5 Tips for Transitioning from On-Campus to Online Classes
If you’ve taken only on-campus classes, the move to online learning might come as a shock. Here are five tips that will help you with the transition.
If you’ve taken on-campus classes for most of your academic career, the move to online learning might come as a shock. After all, you’re used to visiting a classroom and having real-time, in-person interactions with your instructor and fellow students and taking notes based on what’s written on a board or a slide on a big screen.
Now, with colleges and universities nationwide moving on-campus classes to an online format because of the Coronavirus, you need to adjust quickly. While you might welcome the chance to go to class without getting out of your pajamas, you may need to make modifications in order to stay motivated, keep organized and even figure out how to be more active in class discussions.
Here are five tips to help you with the transition.
1. Treat an online course as a “real course”
Some people have a tendency to take online classes less seriously since there isn’t anyone to hold them accountable. Treat your virtual classroom like a real one. Keep a regular schedule to help stay motivated and set goals that will keep you on track with your work.
You get out what you put in, so staying dedicated to your learning even though you’re not in an actual classroom.
Instructions and assignments can get confusing when you aren’t meeting in person with a professor or connecting with fellow students to get the clarification you need. Establishing a consistent way to contact teachers and classmates is important when taking classes remotely.
Getting phone numbers of fellow students, who you can call or text when you need help
Starting a regular virtual study group with digital tools like Zoom, Google Hangout, Uber Conference, etc.
Setting up a Facebook Group and inviting classmates to join
3. Leverage school resources
Taking advantage of your school’s resources is a great way to deal with any rough spots you might hit in challenging courses. Herzing students are provided a variety of accommodations to help them succeed including:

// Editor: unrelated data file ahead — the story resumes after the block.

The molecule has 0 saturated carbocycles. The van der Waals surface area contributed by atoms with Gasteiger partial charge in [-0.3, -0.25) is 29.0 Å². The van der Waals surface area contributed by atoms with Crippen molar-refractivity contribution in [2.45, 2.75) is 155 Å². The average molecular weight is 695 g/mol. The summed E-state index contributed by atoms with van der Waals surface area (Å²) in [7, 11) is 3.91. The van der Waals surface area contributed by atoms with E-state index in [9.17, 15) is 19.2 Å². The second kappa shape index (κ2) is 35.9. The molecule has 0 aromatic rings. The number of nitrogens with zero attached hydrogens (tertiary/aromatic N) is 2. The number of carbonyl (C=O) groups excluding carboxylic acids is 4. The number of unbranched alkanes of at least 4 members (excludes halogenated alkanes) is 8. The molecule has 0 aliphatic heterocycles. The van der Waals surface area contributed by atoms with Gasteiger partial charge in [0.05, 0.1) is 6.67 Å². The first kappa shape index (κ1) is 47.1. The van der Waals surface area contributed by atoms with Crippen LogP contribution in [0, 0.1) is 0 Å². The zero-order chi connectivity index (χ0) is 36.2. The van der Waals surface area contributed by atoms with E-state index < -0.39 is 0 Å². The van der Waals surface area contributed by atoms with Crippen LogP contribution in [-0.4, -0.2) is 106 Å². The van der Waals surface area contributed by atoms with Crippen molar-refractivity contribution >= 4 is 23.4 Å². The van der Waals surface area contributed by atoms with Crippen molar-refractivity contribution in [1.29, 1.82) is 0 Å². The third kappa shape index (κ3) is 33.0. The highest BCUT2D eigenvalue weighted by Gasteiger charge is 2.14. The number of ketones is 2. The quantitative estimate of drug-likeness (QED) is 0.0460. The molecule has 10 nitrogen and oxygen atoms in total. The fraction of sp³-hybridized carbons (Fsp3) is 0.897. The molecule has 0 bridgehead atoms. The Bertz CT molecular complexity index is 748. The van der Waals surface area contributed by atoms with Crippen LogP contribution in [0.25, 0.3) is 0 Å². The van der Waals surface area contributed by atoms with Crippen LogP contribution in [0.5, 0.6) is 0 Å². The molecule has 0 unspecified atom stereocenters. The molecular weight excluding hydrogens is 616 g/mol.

Free 24/7 counseling and support services
4. Have a consistent workspace
As a college student, your study space is your sanctuary and keeping it organized is one of the best ways to stay productive. Some tactics to avoid distractions and maintain a consistent workspace include:
Putting away your phone
Color coding materials
Having an array of writing utensils
Keeping chargers in one place
You can also change your workspace from time to time to keep your mind fresh and ideas flowing. As long as you find a spot where you can focus – whether inside or outside – a little variety might help.
5. Participate in your online courses
Participating in class is a vital way to stay connected and make sure you understand the material. For online programs, you could comment on other students’ posts and assignments, peer edit projects and be involved in online discussions.
When you’re engaged in class discussions, it can help clarify concepts and introduce new ideas and also build your rapport with the instructor and fellow students.
If you’re interested in learning more about Herzing University’s online programs, visit our Online Campus.
* Bureau of Labor Statistics (BLS), U.S. Department of Labor, Occupational Outlook Handbook 2020. BLS estimates do not represent entry-level wages and/or salaries. Multiple factors, including prior experience, age, geography market in which you want to work and degree field, will affect career outcomes and earnings. Herzing neither represents that its graduates will earn the average salaries calculated by BLS for a particular job nor guarantees that graduation from its program will result in a job, promotion, salary increase or other career growth.